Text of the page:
Debra groaned, drawing everyone’s attention back to the wheeled bed. Long, slender hands made feeble motions of helplessness as her system purged the last of the drug from her body. Eyelids slowly fluttered open, seeking out Damon, his mind gradually separating from her own and ending the reassuring meld. Theron promptly raised the head of the bed, helping Debra in her efforts to sit up.

Smudged faces, framed with oddly sticking out hair, stared at her, a perplexed frown creasing Debra’s brow. “I gather things didn’t go as planned,” she grimaced, longing to spit the awful taste from her mouth. Intense dark eyes zeroed in on Rowan and the tranquilizer guns sticking out of her smock pockets. “I don’t recall anything being said about shooting me. So why was I drugged?”

“After we’re through here I’ll take you down to the crisis room so you can see why,” Rowan said drolly and offered a bottle of water. Fingers coated with maintenance cleaner rubbed an itch on the side of her nose and came away covered with bits of black. “Damn,” she muttered, certain it would take at least a dozen showers to get this crap out of her hair. “Your defenses kicked in again when things went a little sideways.”

“We’re all okay,” Damon offered. “The extra precautions worked.” He fingered aside several loose strands of hair from Debra’s face. No sense mentioning the crisis room needed to be completed gutted and rebuilt. Later would be soon enough. “You were only out about fifteen minutes, just long enough for me to reestablish the meld again and make you feel safe.” He placed a quick comforting kiss on her lips.  “Eron has been giving us some background information about your situation.”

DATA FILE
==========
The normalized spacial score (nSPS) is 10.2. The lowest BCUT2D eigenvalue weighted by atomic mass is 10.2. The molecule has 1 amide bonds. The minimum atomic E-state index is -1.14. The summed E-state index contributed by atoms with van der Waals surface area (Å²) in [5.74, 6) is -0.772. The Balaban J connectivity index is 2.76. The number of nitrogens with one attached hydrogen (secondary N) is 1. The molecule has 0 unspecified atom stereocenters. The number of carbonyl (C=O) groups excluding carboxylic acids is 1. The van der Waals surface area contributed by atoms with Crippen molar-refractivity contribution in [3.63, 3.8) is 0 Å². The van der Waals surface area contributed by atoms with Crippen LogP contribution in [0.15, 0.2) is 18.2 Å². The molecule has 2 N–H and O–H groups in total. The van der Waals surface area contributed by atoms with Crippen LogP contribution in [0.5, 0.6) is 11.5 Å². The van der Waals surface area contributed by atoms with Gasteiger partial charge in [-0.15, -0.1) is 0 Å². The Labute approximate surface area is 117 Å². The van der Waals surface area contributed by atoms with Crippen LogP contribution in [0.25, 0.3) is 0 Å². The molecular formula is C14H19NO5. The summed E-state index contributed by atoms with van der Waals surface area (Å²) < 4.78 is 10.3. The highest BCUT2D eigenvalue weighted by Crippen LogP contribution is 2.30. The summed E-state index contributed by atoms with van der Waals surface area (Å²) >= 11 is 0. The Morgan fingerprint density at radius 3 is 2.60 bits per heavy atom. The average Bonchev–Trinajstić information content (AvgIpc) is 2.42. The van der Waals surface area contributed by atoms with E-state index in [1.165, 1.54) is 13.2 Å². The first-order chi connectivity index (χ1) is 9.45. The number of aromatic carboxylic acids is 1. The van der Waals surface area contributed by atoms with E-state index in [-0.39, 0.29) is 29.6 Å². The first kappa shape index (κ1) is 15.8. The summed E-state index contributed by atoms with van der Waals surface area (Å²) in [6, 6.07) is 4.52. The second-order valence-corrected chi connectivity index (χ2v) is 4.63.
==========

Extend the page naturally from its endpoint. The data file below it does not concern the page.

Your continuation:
“What did you find, Eron?” Debra quietly asked, eyes focused on her dirty thumb stroking across Damon’s knuckles. With the moment finally at hand, she was suddenly afraid to hear the answer.

“What do you remember about your father?” Eron asked, his eyes compassionate as her head came up, confusion clear on her face.

A small gasp sounded. Debra glanced toward the sofa and blinked in surprise. “Edith, I didn’t know you were here.” Her aunt’s erratic heartbeat resonated in her head. The woman reeked of fear. Whatever was coming, Debra braced for the worst and hoped to survive the heartbreak.

Sad eyes watched Edith as Debra answered Eron. “Until I came here I grew up believing Jeffrey Hall was my father. No one told me any different.” Damon squeezed her hand, reassuringly. “I have no memories of my real father. I don’t even know his name.”

Tormented, tear-filled eyes held Debra’s gaze. “Trevon was your father,” Edith blurted, needing to get the truth out as though her life depended on it. Tired of the secret and living with the shame, Edith held her breath and prayed to see forgiveness this day.

At first comprehension was slow in coming. Blood flushed her cheeks as Debra struggled to understand. Lips moved in silent agitation, her breath audible and brows deeply furrowed. Eyes slowly widened and gaped at Edith as the blood drained from her face. “Then . . . you’re—”

“Yes,” Edith cried, “I’m your mother. I’m so sorry for what happened. I didn’t mean it. Please, Debra, believe me. I didn’t mean it.” Rushing to take her daughter’s hand, Debra instinctive leaned away in confusion, chest heaving, a heaviness closing in about her, unable to get enough air.